Born out of different iterations and a few near-completed moments, things began to click into place after Will connected with another artist’s directness. With ‘Driverless Cars’ sitting as a blueprint of sorts for what he wanted to do next, a simple music recommendation from a friend pointed him in the direction of the exact sound he wanted. In Eric Radloff and his lo-fi Okudaxij project (think short and sharp indie-songwriter vibes with tracks running two minutes long with no flab), Will found exactly how he wanted to communicate his feelings to the world.

“I rinsed this Okudaxij album – like it was so unguarded and felt like the antithesis of the things that were bothering me about music and not being able to get my words out right.” A Twitter DM later, Will was out in LA staying with Eric and producer Matt Parad forming the basis of what would become ‘Something To Feel Good About’. Over the course of a few months and bursts of trips between London and LA, exactly what Will wanted to get across was down on an album that leaps and bounds above ‘Sweet Dreamer’. “Ultimately, there was a feeling of being able to be a lot more direct with this album.”

The results are an album that, despite being released in two parts, offer up a collective release for Will. The spritely joy of the title track, the gleaming ‘Driverless Cars’, the confident wink of ’10X MORE FUN’ and dreamy landscape of ‘Wayside’ are met with the raw emotion of’ 21′, the bopping ride of romance and heartbreak in ‘DOWNDOWNDOWN!’ and the captivating honesty of ‘Boundary Street’ and ‘Where Is My Heart’.

The album’s frankest moments may be saved for closer ‘Last Year’, it’s unfiltered truth sounding like Will breaking himself apart for the world to hear, without any pretension or mask.

“The opening line of that is ‘last year, your grandparents died’ – it’s so straight up,” Will explains. “I lost three family members in the space of 12 months, and prior to that, I hadn’t really experienced that. It was obviously worse for my parents and watching them go through it, and you know what it’s like, it trickles into your whole world. I remember playing it to my management, and everyone’s initial reaction was quite jarred by it, like it was so honest it was a conversation about whether it should go into a song. But it happened, and it’s a cathartic moment, to be able to put that down in a song so you can process it.”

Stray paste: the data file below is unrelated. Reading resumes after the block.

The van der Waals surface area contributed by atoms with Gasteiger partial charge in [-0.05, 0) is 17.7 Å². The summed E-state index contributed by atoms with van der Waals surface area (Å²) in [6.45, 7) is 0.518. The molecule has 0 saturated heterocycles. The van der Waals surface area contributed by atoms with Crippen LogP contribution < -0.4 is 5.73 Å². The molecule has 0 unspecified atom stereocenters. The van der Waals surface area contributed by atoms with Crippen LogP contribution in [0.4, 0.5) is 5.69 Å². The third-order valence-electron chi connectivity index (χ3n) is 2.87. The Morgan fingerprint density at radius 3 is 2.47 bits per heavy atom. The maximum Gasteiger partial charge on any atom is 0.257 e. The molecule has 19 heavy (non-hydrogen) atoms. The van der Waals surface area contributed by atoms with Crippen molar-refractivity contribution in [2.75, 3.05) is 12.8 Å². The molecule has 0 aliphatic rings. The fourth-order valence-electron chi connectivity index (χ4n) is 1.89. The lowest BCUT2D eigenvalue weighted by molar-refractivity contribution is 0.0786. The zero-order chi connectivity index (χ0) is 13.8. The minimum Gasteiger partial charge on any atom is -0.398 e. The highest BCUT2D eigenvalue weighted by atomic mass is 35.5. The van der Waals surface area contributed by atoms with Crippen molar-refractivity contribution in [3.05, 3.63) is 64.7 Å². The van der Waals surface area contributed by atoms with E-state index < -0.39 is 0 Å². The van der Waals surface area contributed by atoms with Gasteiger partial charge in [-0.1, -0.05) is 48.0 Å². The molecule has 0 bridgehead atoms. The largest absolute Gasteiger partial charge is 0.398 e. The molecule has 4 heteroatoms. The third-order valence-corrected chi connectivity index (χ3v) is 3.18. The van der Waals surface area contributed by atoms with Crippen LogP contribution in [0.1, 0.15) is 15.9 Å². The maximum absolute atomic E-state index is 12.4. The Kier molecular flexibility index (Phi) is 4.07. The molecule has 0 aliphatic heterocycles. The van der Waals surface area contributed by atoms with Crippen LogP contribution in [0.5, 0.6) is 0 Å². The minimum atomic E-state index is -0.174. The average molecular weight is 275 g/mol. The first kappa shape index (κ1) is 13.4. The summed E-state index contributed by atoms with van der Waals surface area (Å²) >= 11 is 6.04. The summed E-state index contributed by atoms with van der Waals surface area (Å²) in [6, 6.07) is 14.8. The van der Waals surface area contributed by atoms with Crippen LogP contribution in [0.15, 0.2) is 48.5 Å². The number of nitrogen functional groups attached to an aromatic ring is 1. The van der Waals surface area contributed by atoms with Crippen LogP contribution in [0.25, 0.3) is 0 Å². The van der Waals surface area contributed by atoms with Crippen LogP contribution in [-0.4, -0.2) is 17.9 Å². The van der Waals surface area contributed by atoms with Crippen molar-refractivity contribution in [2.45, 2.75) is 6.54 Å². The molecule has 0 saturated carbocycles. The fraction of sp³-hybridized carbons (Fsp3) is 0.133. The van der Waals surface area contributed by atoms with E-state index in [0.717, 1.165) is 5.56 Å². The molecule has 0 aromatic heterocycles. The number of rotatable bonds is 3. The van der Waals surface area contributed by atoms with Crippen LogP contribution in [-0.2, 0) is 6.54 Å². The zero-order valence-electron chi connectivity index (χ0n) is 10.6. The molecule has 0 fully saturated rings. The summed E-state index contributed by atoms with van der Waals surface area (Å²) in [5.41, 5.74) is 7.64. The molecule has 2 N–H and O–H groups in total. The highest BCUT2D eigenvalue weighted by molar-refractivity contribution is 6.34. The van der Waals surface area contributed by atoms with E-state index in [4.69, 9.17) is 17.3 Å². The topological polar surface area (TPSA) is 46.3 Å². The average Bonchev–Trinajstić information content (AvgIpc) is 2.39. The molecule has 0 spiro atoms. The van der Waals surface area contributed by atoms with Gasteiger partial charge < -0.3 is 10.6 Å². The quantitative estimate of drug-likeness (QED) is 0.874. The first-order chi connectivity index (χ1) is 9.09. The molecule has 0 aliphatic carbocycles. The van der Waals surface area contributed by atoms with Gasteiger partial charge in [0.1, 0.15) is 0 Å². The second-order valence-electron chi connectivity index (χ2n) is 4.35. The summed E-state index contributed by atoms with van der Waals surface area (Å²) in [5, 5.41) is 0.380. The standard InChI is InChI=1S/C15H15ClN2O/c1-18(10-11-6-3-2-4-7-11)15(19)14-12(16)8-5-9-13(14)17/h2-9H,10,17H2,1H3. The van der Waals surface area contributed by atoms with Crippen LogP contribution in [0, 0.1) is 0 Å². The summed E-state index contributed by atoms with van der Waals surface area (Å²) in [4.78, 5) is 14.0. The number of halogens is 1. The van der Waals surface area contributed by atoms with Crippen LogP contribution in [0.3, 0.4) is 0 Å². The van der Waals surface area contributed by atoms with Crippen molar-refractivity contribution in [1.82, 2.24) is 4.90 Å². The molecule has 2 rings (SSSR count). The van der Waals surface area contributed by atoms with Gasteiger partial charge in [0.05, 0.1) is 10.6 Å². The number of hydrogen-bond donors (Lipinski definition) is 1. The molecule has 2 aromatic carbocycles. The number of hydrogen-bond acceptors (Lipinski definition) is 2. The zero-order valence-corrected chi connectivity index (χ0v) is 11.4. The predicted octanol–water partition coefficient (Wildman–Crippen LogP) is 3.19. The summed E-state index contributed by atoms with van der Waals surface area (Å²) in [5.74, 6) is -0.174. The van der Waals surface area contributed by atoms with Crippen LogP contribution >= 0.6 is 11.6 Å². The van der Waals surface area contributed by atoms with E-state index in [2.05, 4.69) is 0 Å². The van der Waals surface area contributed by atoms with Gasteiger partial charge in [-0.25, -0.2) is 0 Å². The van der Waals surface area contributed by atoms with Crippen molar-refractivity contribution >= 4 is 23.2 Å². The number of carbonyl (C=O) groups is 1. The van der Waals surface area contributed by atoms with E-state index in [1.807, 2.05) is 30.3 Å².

It shines a light on a new Will Joseph Cook. One who through living life and experiencing the highs and lows it can bring, has come out the other side as an artist who sees music in a brand new light. “I think I had always enjoyed music, but I hadn’t needed it,” he states. “That’s the main difference between who I was then and who I am now. I see a lot more emotional context now of what music can do for you, because I was in a vulnerable place and listened to records that spoke to me about niche feelings, or spoke about things from a perspective that I felt like I couldn’t relate to anyone else on. As I’ve got older, I have more things to say in general and more thoughts on stuff, so it feels more vital for me as a tool to get my brain across to people.”

Releasing such honesty must be nerve-wracking though, right? “In the same way that skinny dipping is freeing, it’s exhilarating and feels good to have this big release, but there’s also the risk people are going to see you naked and can see all your bits,” smiles Will. “But all the best things in life are full of risk, and that’s where the meaningful art is. That discomfort, that limbo, that uncertainty – that’s the place you want to get to. On this album, those songs felt like that in a fragile moment where I needed to get ideas out while I still felt those emotions.”

With life lived both in darkness and in light, ‘Something To Feel Good About’ is an antidote that yes, life isn’t all sunshine and cocktails. It can be brutal, unforgiving, relentless and at times – too much. But it’s exactly that which makes living so vital. Of overcoming it all and on the other side, finding the good in every journey and setting off for what comes next.

“There’s a calm confidence now in myself that I didn’t have before,” notes Will. “I used to think that my brand was to be very outwardly confident and kinda light or bouncy and just about having a good time, but when I started to feel things and change into a person who wasn’t always that – at first it was difficult. Now it’s like, I’m sure of myself. From having those experiences, connecting with people and their struggles as well as hearing in other peoples music the emotional place it comes from – there’s a more vivid existence I guess, and I like that.

“I obviously want the album to do well, but to me, I’ve almost already completed the goal. I’ve completed this album that for me contextualises all the things that I wanted to get across. My mission with it is complete, and now the final bit is just hoping that it resonates with other people too.” 

Taken from the November issue of Dork. Will Joseph Cook’s album ‘Something To Feel Good About’ is out 27th November.